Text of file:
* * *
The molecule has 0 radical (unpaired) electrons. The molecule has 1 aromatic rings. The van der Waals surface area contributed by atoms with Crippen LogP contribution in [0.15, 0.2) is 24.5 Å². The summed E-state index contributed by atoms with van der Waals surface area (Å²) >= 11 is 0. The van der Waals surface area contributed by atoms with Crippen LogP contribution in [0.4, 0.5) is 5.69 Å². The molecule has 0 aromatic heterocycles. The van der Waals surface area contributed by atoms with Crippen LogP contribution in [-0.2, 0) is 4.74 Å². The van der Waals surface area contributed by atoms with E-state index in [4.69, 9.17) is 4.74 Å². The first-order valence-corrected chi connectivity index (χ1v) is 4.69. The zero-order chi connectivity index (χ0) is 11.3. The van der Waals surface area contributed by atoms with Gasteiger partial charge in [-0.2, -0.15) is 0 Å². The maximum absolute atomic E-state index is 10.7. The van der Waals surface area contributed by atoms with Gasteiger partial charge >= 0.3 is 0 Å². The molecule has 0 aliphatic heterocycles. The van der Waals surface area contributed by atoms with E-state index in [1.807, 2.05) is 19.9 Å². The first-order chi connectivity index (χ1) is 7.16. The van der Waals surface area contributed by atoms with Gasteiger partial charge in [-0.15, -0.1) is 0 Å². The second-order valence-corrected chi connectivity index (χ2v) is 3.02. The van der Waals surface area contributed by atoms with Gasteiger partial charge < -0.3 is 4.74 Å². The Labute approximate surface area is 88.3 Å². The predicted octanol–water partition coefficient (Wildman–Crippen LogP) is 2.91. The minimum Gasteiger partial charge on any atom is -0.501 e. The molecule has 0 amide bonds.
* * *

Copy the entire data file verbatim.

The molecule has 0 radical (unpaired) electrons. The molecule has 1 aromatic rings. The van der Waals surface area contributed by atoms with Crippen LogP contribution in [0.15, 0.2) is 24.5 Å². The summed E-state index contributed by atoms with van der Waals surface area (Å²) >= 11 is 0. The van der Waals surface area contributed by atoms with Crippen LogP contribution in [0.4, 0.5) is 5.69 Å². The molecule has 0 aromatic heterocycles. The van der Waals surface area contributed by atoms with Crippen LogP contribution in [-0.2, 0) is 4.74 Å². The van der Waals surface area contributed by atoms with E-state index in [4.69, 9.17) is 4.74 Å². The first-order valence-corrected chi connectivity index (χ1v) is 4.69. The zero-order chi connectivity index (χ0) is 11.3. The van der Waals surface area contributed by atoms with Gasteiger partial charge in [-0.2, -0.15) is 0 Å². The maximum absolute atomic E-state index is 10.7. The van der Waals surface area contributed by atoms with Gasteiger partial charge >= 0.3 is 0 Å². The molecule has 0 aliphatic heterocycles. The van der Waals surface area contributed by atoms with E-state index in [1.807, 2.05) is 19.9 Å². The first-order chi connectivity index (χ1) is 7.16. The van der Waals surface area contributed by atoms with Gasteiger partial charge in [-0.15, -0.1) is 0 Å². The second-order valence-corrected chi connectivity index (χ2v) is 3.02. The van der Waals surface area contributed by atoms with Gasteiger partial charge < -0.3 is 4.74 Å². The Labute approximate surface area is 88.3 Å². The predicted octanol–water partition coefficient (Wildman–Crippen LogP) is 2.91. The minimum Gasteiger partial charge on any atom is -0.501 e. The molecule has 0 amide bonds.